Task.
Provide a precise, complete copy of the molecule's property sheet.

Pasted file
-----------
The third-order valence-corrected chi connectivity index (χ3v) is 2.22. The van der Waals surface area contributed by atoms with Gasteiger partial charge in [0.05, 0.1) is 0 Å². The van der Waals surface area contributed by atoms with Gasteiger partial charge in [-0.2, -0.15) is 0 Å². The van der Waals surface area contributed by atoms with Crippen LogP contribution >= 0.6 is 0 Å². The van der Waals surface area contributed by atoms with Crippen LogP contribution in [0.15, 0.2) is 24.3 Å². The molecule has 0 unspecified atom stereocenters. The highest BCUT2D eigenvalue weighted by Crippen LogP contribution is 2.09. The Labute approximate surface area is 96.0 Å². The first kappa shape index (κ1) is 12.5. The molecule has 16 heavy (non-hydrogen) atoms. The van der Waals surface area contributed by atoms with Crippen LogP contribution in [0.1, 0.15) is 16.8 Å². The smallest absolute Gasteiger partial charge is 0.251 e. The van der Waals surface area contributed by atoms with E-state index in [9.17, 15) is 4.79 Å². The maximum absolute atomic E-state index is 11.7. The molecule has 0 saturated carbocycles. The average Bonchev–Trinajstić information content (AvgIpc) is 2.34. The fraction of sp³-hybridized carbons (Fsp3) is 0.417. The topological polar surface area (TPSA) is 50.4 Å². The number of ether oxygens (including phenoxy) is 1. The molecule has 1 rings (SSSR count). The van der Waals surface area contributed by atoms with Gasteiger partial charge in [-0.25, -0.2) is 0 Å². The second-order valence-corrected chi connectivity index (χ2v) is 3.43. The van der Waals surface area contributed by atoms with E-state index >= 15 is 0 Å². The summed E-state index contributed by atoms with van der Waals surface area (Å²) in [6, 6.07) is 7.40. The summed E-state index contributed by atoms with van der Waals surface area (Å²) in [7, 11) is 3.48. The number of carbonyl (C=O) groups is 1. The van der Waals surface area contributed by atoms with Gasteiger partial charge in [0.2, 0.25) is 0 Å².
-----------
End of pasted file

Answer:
The third-order valence-corrected chi connectivity index (χ3v) is 2.22. The van der Waals surface area contributed by atoms with Gasteiger partial charge in [0.05, 0.1) is 0 Å². The van der Waals surface area contributed by atoms with Gasteiger partial charge in [-0.2, -0.15) is 0 Å². The van der Waals surface area contributed by atoms with Crippen LogP contribution >= 0.6 is 0 Å². The van der Waals surface area contributed by atoms with Crippen LogP contribution in [0.15, 0.2) is 24.3 Å². The molecule has 0 unspecified atom stereocenters. The highest BCUT2D eigenvalue weighted by Crippen LogP contribution is 2.09. The Labute approximate surface area is 96.0 Å². The first kappa shape index (κ1) is 12.5. The molecule has 16 heavy (non-hydrogen) atoms. The van der Waals surface area contributed by atoms with Crippen LogP contribution in [0.1, 0.15) is 16.8 Å². The smallest absolute Gasteiger partial charge is 0.251 e. The van der Waals surface area contributed by atoms with E-state index in [9.17, 15) is 4.79 Å². The maximum absolute atomic E-state index is 11.7. The molecule has 0 saturated carbocycles. The average Bonchev–Trinajstić information content (AvgIpc) is 2.34. The fraction of sp³-hybridized carbons (Fsp3) is 0.417. The topological polar surface area (TPSA) is 50.4 Å². The number of ether oxygens (including phenoxy) is 1. The molecule has 1 rings (SSSR count). The van der Waals surface area contributed by atoms with Gasteiger partial charge in [-0.25, -0.2) is 0 Å². The second-order valence-corrected chi connectivity index (χ2v) is 3.43. The van der Waals surface area contributed by atoms with E-state index >= 15 is 0 Å². The summed E-state index contributed by atoms with van der Waals surface area (Å²) in [6, 6.07) is 7.40. The summed E-state index contributed by atoms with van der Waals surface area (Å²) in [7, 11) is 3.48. The number of carbonyl (C=O) groups is 1. The van der Waals surface area contributed by atoms with Gasteiger partial charge in [0.2, 0.25) is 0 Å².